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THE Victorian Automobile Chamber of Commerce (VACC) has pulled off a major victory for its LMCT new- and used-car dealers, with the state treasurer accepting representations that raising the stamp duty on luxury vehicles that had been ordered before the announcement of the tax increase – and could potentially be delivered months after it came into effect – was significantly changing the purchase agreement after the event and was effectively unfair to the affected car buyers.

The move to provide relief to those buyers alleviates the problem that buyers who had already committed to purchasing luxury vehicles would cancel their orders, causing severe financial distress to affected luxury-car dealers. Luxury vehicles commonly rely on longer lead times from order to delivery than lower-priced vehicles.

As reported in GoAutoNews Premium on June 20, the Victorian government had taken a hard line on the issue of charging its new super-luxury stamp duty on new vehicles, refusing to exempt buyers who had already placed firm orders ahead of the budget being brought down on May 27.

However, within days of a meeting last week between VACC chief executive Geoff Gwilym, a delegation of Victorian Automobile Dealers Association (VADA) members and Victorian Treasurer Tim Pallas, the government announced a change of heart.

The treasurer’s office has now announced an exemption from the new super-luxury duty rates announced in the Victorian State Budget on May 27, 2019, has been granted for any vehicle ordered by a consumer on or before that day and delivered and registered after June 30, 2019.

In a note to members, Mr Gwilym said that the change of heart was a victory brought upon by the strong advocacy of dealers and the quality of their documented submission to the treasurer.

“It is important to note that treasurer Pallas has based his decision referring to a submission compiled by VACC. Thank-you to those members who provided stats and auditing of data,” he said.

“It is also very important to mention that treasurer Pallas has granted this exemption as a decree from his own office. We are grateful to the treasurer for his pragmatic stance.”

The delegation representing VADA members were:

  • Sid Centindag (VADA Executive Committee, Gasmack Group)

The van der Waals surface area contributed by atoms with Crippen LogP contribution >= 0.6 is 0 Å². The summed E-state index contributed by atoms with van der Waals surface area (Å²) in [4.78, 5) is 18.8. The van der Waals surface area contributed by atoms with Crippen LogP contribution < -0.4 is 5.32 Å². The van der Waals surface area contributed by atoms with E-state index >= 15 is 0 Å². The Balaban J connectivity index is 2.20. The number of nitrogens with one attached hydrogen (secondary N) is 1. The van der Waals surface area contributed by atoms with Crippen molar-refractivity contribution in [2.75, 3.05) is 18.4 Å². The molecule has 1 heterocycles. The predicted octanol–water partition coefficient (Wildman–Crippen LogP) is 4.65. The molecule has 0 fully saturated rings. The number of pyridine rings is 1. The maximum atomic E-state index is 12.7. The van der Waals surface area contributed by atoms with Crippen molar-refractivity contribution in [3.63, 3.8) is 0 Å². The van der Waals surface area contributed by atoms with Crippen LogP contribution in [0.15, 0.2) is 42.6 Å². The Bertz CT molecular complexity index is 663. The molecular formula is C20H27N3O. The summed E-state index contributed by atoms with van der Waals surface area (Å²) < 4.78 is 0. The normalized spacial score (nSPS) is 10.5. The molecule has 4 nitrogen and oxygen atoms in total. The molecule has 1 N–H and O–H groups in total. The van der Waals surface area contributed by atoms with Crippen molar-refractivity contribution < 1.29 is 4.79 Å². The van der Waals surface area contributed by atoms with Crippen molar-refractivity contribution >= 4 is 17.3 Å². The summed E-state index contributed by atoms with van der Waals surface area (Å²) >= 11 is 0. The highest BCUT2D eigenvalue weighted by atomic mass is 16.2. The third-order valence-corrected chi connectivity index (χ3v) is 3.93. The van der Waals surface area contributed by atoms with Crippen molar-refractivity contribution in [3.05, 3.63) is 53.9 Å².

• Mark Yarwood  (VADA Executive Committee, Zagames)
  • Jason Rowe (joint dealer principal, Three Point Motors)
  • Srecko Lorbek (VACC UCTD Committee, Lorbek Luxury Cars)
  • Geoff Gwilym (VACC CEO)

Mr Gwilym said the presentation and informed comments by these members “were appreciated by the treasurer and made this decision possible”.

He said that VACC members should take the opportunity “to show your appreciation to these VADA members for their efforts”.

 The VACC says the broad parameters of the exemption are as follows:

  • New registered owner committed to take possession of vehicle before May 27, but where it was not able to be registered by 30/06 – and is therefore registered in that same person’s name post 01/07
  • Passenger vehicle (new or used) is valued above $100,000
  • Applicant will need to provide clear evidence of the pre-commitment, and satisfy SRO of genuineness of the sale/transfer, and that it couldn’t be registered prior to 30/06
  • The duty relief needs to benefit the new registered owner and not represent a windfall gain
  • Obviously, relief will only be for the incremental duty

However, the VACC warned that “any request for exemptions will be heavily scrutinised by state revenue office (SRO) and that any LMCT deviation from the parameters could lead to the entire exemption granted being withdrawn to all LMCTs without notice”.

The VACC has added that “contrary to speculation, the application of motor vehicle duty on accessories or aftermarket fittings to any vehicle still applies. In the event where a lease company is providing parts for fitment, dealers must calculate motor vehicle duty and pay the duty on those parts”.

It said dealers were obliged to apply the entire dutiable value of the vehicle and that the VACC and VADA were working with the government to seek relief for LMCTs on the matter of duty on accessories and aftermarket fitments to new cars.

By John Mellor